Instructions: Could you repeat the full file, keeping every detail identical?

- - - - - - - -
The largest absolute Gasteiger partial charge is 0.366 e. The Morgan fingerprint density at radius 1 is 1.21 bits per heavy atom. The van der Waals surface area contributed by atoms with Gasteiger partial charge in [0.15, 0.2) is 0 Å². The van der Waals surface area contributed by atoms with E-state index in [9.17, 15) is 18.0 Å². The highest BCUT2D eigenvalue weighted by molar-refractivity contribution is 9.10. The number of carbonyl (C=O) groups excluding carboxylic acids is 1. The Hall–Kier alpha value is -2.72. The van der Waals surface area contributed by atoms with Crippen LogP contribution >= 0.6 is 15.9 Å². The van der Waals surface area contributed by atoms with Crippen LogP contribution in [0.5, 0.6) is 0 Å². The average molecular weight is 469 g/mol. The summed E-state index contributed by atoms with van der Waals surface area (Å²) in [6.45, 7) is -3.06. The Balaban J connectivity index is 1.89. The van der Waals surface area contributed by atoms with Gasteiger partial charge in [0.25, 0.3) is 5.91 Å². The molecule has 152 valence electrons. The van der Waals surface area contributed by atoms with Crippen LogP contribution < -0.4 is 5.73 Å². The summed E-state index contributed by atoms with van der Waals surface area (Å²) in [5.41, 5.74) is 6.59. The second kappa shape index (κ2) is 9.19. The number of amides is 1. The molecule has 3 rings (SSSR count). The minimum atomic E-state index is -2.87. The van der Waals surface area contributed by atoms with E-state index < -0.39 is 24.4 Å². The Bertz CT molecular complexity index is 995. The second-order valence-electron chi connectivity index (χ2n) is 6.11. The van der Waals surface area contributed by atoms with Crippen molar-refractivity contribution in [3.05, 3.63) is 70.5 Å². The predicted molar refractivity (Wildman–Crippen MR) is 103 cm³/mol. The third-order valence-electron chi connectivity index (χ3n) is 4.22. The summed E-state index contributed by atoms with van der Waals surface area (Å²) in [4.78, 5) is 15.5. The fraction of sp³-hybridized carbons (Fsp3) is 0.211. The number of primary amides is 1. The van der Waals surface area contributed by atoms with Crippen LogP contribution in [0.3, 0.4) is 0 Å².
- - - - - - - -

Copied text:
The largest absolute Gasteiger partial charge is 0.366 e. The Morgan fingerprint density at radius 1 is 1.21 bits per heavy atom. The van der Waals surface area contributed by atoms with Gasteiger partial charge in [0.15, 0.2) is 0 Å². The van der Waals surface area contributed by atoms with E-state index in [9.17, 15) is 18.0 Å². The highest BCUT2D eigenvalue weighted by molar-refractivity contribution is 9.10. The number of carbonyl (C=O) groups excluding carboxylic acids is 1. The Hall–Kier alpha value is -2.72. The van der Waals surface area contributed by atoms with Crippen LogP contribution >= 0.6 is 15.9 Å². The van der Waals surface area contributed by atoms with Crippen LogP contribution in [0.5, 0.6) is 0 Å². The average molecular weight is 469 g/mol. The summed E-state index contributed by atoms with van der Waals surface area (Å²) in [6.45, 7) is -3.06. The Balaban J connectivity index is 1.89. The van der Waals surface area contributed by atoms with Gasteiger partial charge in [0.25, 0.3) is 5.91 Å². The molecule has 152 valence electrons. The van der Waals surface area contributed by atoms with Crippen LogP contribution < -0.4 is 5.73 Å². The summed E-state index contributed by atoms with van der Waals surface area (Å²) in [5.41, 5.74) is 6.59. The second kappa shape index (κ2) is 9.19. The number of amides is 1. The molecule has 3 rings (SSSR count). The minimum atomic E-state index is -2.87. The van der Waals surface area contributed by atoms with E-state index < -0.39 is 24.4 Å². The Bertz CT molecular complexity index is 995. The second-order valence-electron chi connectivity index (χ2n) is 6.11. The van der Waals surface area contributed by atoms with Crippen molar-refractivity contribution in [3.05, 3.63) is 70.5 Å². The predicted molar refractivity (Wildman–Crippen MR) is 103 cm³/mol. The third-order valence-electron chi connectivity index (χ3n) is 4.22. The summed E-state index contributed by atoms with van der Waals surface area (Å²) in [4.78, 5) is 15.5. The fraction of sp³-hybridized carbons (Fsp3) is 0.211. The number of primary amides is 1. The van der Waals surface area contributed by atoms with Crippen LogP contribution in [0.3, 0.4) is 0 Å².